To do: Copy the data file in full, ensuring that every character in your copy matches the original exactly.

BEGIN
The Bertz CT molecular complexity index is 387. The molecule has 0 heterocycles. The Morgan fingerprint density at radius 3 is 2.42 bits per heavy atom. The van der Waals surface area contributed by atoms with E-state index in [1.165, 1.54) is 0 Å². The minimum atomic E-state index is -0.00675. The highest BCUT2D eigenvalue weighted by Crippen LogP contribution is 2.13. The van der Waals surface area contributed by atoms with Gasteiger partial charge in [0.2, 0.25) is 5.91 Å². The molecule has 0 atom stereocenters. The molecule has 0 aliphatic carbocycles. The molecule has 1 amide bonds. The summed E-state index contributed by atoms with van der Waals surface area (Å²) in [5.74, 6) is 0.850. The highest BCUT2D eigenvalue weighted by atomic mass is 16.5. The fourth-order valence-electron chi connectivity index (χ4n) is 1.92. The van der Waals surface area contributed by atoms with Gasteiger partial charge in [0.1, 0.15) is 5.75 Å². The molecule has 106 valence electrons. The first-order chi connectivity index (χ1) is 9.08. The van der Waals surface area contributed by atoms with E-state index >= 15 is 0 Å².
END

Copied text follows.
The Bertz CT molecular complexity index is 387. The molecule has 0 heterocycles. The Morgan fingerprint density at radius 3 is 2.42 bits per heavy atom. The van der Waals surface area contributed by atoms with E-state index in [1.165, 1.54) is 0 Å². The minimum atomic E-state index is -0.00675. The highest BCUT2D eigenvalue weighted by Crippen LogP contribution is 2.13. The van der Waals surface area contributed by atoms with Gasteiger partial charge in [0.2, 0.25) is 5.91 Å². The molecule has 0 atom stereocenters. The molecule has 0 aliphatic carbocycles. The molecule has 1 amide bonds. The summed E-state index contributed by atoms with van der Waals surface area (Å²) in [5.74, 6) is 0.850. The highest BCUT2D eigenvalue weighted by atomic mass is 16.5. The fourth-order valence-electron chi connectivity index (χ4n) is 1.92. The van der Waals surface area contributed by atoms with Gasteiger partial charge in [0.1, 0.15) is 5.75 Å². The molecule has 106 valence electrons. The first-order chi connectivity index (χ1) is 9.08. The van der Waals surface area contributed by atoms with E-state index >= 15 is 0 Å².